Scaling innovations to save lives of women and children pre- and post-2015

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In 2010, UN Secretary-General Ban Ki-moon launched the Every Woman Every Child (EWEC) initiative to mobilize and intensify global action to improve the health of women and children around the world. The EWEC initiative hosted the Accountability Commission, the independent Expert Review Group, the UN Commission on Life-Saving Commodities for Women’s and Children’s Health, and the Innovation Working Group (IWG).

The IWG was established to advocate for, identify, and support innovations to accelerate progress on the health targets included in the Millennium Development Goals. Through its flexible structure and extensive network of more than 180 members representing more than 80 institutions, the IWG has made the case for innovation as game-changer for maternal, newborn, and child health (MNCH), whether science and technology, social, business, financial, or some combination of these.

In addition, the IWG has produced useful reports on sustainable business models for delivering health care, engagement guides for companies, and checklists for improved health care, the deployment of innovative medical devices in low-resource settings, nutrition for adolescent girls, mHealth and telemedicine, and innovative financial models. Importantly, the IWG is the primary platform for private-sector engagement in the EWEC initiative. Thanks are due to the support of the Government of Norway and the visionary leadership of Tore Godal.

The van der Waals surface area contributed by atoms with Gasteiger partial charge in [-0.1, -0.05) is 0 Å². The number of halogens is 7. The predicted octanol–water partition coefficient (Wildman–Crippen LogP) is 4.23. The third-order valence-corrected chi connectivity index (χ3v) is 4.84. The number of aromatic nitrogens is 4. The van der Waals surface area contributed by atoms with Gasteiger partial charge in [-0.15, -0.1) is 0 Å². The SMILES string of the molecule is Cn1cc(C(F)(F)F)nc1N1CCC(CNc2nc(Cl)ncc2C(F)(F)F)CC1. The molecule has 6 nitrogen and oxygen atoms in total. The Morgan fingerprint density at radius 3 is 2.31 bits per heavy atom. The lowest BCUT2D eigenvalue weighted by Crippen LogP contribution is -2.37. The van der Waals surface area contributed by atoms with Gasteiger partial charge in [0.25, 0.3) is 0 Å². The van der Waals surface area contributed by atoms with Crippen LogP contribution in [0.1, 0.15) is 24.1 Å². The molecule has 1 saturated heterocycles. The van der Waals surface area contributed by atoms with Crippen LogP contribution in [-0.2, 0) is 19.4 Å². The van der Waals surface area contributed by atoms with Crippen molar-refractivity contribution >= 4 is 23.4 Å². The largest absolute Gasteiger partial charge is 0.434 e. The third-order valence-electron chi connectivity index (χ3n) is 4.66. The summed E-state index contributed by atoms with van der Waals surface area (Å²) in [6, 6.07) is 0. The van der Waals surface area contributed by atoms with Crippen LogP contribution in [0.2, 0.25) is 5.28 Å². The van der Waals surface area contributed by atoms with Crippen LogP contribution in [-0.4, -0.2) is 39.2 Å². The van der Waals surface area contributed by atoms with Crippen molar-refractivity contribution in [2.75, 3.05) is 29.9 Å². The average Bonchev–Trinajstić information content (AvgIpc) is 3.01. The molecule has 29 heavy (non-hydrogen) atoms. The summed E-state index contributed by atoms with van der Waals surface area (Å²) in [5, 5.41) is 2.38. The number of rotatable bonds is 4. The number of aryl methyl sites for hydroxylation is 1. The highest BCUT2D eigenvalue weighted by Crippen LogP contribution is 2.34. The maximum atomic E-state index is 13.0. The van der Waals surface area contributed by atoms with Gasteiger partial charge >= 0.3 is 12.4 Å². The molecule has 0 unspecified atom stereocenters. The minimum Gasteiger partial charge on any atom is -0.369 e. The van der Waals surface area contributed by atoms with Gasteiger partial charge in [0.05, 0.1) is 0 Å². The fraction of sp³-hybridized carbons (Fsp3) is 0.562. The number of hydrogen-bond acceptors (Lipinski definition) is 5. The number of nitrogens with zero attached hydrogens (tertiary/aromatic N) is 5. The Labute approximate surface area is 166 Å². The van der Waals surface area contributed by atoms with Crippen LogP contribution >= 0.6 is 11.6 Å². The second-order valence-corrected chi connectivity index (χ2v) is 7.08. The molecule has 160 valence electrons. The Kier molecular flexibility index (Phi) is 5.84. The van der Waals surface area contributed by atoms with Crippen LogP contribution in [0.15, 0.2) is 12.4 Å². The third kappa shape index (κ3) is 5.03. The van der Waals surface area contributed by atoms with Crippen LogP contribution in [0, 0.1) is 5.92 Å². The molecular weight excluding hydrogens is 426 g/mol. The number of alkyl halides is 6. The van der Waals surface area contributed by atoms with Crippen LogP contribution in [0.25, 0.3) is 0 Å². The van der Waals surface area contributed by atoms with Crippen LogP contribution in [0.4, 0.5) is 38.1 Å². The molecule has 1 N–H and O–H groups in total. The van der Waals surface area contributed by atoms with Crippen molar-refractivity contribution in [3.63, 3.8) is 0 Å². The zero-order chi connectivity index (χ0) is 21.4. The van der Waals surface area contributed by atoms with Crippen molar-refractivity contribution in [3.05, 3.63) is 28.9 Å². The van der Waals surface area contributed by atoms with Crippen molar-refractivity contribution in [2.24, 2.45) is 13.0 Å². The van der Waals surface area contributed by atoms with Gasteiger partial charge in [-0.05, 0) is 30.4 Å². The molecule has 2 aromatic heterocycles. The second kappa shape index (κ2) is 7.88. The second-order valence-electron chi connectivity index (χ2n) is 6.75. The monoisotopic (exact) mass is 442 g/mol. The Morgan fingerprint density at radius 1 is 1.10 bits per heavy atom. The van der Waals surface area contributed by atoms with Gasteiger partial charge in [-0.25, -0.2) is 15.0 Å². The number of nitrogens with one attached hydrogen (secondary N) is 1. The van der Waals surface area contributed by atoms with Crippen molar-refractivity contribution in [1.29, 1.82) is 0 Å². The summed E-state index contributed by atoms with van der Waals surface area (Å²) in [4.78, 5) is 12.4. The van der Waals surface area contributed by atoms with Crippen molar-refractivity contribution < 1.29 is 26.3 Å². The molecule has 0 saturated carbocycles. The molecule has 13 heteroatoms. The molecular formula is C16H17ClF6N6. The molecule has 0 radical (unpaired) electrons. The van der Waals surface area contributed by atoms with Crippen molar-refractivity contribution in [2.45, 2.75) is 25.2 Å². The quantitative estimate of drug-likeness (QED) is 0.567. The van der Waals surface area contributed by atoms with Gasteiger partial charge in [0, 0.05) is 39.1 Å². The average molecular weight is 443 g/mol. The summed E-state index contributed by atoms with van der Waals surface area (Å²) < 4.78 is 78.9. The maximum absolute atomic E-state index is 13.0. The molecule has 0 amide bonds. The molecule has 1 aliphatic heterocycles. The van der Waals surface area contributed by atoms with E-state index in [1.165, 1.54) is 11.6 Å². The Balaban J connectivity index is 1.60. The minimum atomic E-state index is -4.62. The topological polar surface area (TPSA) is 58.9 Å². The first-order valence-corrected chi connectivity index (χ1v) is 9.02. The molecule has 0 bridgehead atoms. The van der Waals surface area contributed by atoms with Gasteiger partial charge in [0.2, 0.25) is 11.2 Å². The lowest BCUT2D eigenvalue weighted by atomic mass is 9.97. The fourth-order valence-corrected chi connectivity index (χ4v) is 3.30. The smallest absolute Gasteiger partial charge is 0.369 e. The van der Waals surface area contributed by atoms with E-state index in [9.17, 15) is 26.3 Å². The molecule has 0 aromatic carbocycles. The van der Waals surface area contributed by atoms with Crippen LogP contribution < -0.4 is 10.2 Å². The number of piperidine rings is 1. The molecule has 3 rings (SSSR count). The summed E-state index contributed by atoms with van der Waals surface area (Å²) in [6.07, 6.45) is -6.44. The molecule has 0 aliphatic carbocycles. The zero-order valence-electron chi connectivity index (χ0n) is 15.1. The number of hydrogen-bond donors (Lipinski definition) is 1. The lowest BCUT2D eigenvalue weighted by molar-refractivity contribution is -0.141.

Meanwhile, global partners were developing a pipeline of innovations in MNCH that did not previously exist. For example, the Bill & Melinda Gates Foundation, Grand Challenges Canada, the US Agency for International Development, the Norwegian Agency for Development Cooperation, and UK Aid partnered on Saving Lives at Birth, which has supported 91 innovations, including 77 at the proof-of-concept stage and 14 transitioning to scale. These partners and others have supported hundreds of MNCH innovations.

While most of these innovations are still at the proof-of-concept stage, there are some examples of innovations already transitioning to scale, such as the Odon device (innovation in assisted vaginal delivery) being scaled by BD and the Linda Jamii program (health care micro-insurance) developed by Changamka, Safaricom, and Britam.

The challenge now is to turn up the tap on this robust pipeline of MNCH innovations, unleash the social capital and expertise needed for scaling, and turn the trickle of innovations transitioning to scale into a torrent.

There are strong links and exciting complementarities between the IWG and the Innovation Countdown 2030 initiative, which will help to identify these promising MNCH innovations. While the IWG follows the EWEC initiative’s timeframe and focuses on MNCH, Innovation Countdown 2030 targets additional health domains including reproductive health and infectious and noncommunicable diseases, as well as MNCH. The outcomes of the Innovation Countdown 2030 initiative will greatly benefit efforts to scale innovation as the project looks to provide insights into which innovations will have the highest impact and to develop an innovation assessment framework.

A key strategy of the IWG going forward will be to contribute to a global marketplace for MNCH innovations, where innovations meet investors to help them transition to scale in a sustainable manner and achieve widespread impact. The IWG is uniquely positioned to contribute to such a platform. Its comparative advantage is the ability to bring its member network to invest in the most promising innovations in the MNCH pipeline. This will prove crucial in achieving the target set in the IWG strategy of demonstrating several scaling and scaled MNCH innovations within the coming two years.

Photo: PATH/Dunia Faulx.